Several weeks ago, I ignited a controversy by pointing toward statistical evidence that Strategic Vision, LLC, a Blairsville, Georgia based public relations firm that until recently had issued political polls, may have been faking its results. Strategic Vision vehemently denied my interpretation of the evidence and made public threats to sue me. But no lawyer has contacted me, and in fact, Strategic Vision has not conducted any further public polling since that time.
The firm's last poll was issued on September 24th -- one day before the controversy arose. It was a poll of the governor's race and other contests in New Jersey, a state which Strategic Vision has polled frequently for many years, including on 4/22, 6/24, 7/22 and 9/24 of this year. And yet, even as the race drew closer and began to receive widespread national attention, Strategic Vision did not issue any fresh polling. This contrasts with previous patterns in which they had accelerated their polling schedule prior to elections, including the previous gubernatorial election in New Jersey in 2005 when Strategic Vision issued its final poll of the contest on November 2nd of that year.
Strategic Vision's CEO, David E. Johnson, was interviewed by the Washington Times about the Virginia gubernatorial race in late October. And Strategic Vision has issued a couple of press releases on matters unrelated to politics; on October 16th, for instance, they issued a press release to announce that they would be "offering people within the toy industry free thirty-minute consultations to jumpstart their marketing and publicity efforts for the holidays and Toy Fair 2010." But in general, they've had very little public presence over the past several weeks.
One of the facts that may be significant here is that it appears that polling has never been Strategic Vision's main source of income. A search of Congressional Quarterly's Moneyline database sent to me by DavidNYC of Swing State Project turned up just $5,795 in disbursements to Strategic Vision from committees and candidates for federal office since 2004. All came in 2004 from Mike Crotts, a former candidate in Georgia's 8th Congressional District, and none were for polling -- instead, the expenditures were marked as being for website design and advertising. By contrast, the prolific and well-regarded Republican polling firm Public Opinion Strategies had more than $20 million in disbursements over the same period, covering more than 220 clients.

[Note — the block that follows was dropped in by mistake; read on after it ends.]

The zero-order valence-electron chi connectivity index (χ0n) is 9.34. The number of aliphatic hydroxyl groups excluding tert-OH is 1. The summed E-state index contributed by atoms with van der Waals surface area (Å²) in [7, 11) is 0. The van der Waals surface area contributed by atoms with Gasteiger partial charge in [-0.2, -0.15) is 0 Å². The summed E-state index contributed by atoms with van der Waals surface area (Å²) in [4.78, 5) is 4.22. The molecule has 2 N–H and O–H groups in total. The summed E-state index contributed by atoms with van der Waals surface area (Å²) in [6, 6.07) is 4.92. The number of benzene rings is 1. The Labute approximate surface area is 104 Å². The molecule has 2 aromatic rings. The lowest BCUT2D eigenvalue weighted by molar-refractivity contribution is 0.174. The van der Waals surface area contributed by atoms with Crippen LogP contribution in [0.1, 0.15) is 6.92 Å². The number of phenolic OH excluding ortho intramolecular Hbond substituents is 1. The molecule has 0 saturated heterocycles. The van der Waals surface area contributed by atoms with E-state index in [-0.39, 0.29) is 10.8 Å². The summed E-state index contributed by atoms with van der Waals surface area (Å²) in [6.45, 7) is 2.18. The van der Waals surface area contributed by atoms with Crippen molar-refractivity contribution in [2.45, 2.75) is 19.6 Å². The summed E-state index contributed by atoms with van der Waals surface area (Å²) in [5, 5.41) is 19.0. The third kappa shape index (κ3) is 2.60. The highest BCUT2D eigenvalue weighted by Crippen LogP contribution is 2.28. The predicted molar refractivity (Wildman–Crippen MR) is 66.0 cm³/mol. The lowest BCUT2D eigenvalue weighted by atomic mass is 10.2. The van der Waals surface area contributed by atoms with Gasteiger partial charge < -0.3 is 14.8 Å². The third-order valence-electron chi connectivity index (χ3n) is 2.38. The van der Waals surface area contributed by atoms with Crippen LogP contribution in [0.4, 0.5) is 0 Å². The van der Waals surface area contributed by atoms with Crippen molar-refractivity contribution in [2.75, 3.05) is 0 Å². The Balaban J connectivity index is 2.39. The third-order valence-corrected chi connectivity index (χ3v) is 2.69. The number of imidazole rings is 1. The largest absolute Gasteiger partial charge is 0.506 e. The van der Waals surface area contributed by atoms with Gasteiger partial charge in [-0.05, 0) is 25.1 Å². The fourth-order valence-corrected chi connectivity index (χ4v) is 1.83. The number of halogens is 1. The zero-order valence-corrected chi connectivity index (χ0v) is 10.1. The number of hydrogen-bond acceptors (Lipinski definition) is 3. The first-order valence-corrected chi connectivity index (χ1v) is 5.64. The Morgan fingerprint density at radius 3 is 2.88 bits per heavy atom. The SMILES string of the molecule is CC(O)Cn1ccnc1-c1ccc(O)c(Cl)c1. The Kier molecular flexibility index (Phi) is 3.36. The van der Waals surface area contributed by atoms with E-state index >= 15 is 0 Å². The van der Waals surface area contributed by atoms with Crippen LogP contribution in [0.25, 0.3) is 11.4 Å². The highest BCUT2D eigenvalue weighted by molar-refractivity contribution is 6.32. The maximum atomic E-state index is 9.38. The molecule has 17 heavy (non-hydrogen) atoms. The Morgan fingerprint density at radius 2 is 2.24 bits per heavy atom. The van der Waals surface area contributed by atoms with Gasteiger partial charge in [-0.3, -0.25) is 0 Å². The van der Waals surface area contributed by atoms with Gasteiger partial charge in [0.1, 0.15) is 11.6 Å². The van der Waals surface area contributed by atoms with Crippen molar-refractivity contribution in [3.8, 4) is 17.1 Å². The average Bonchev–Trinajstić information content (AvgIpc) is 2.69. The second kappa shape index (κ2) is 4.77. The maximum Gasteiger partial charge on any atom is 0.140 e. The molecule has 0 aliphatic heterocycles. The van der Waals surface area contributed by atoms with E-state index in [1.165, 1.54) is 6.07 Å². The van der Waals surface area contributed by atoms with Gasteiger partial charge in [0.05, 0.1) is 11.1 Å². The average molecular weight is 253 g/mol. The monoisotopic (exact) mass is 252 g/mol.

Now, Strategic Vision has clearly gotten some business from polling clients -- the aforementioned series of surveys they did for the Friedman Foundation, for instance. And the CQ Moneyline database will not cover gubernatorial candidates or candidates for other state and local offices. Strategic Vision claims on its website to have conducted polling on behalf of candidates for the U.S. Senate in Kansas and Florida, and candidates for the U.S. House in FL-13 and GA-8, but the identities of the candidates are not specified. An e-mail sent to David E. Johnson inquiring whether the CQ Moneyline database accurately reflected the limited scope of their polling for federal candidates was not returned. In any event, their client list appears to be rather limited, especially when compared with the volume of public polling that Strategic Vision has released, which by its own estimation would have cost it a couple million dollars had it actually been conducted.
The reason this might be relevant is that it may give Strategic Vision more incentive to essentially adopt a "duck-and-cover" strategy and make a quiet exit from the polling business. If Strategic Vision were more dependent on polling clients for its revenues, then it would probably have wanted to make a more vigorous effort to defend its reputation. But in light of their unwillingness or inability to do so, it appears they may have concluded that releasing additional public polling would only invite renewed scrutiny and further damage their reputation. In other words, they may have decided to cut their losses and focus on their original line of business in public relations, presumably hoping that prospective clients in the toy manufacturing or literary services businesses are far enough removed from the political world that they won't care about the possibility that Strategic Vision has faked some or all of their polls.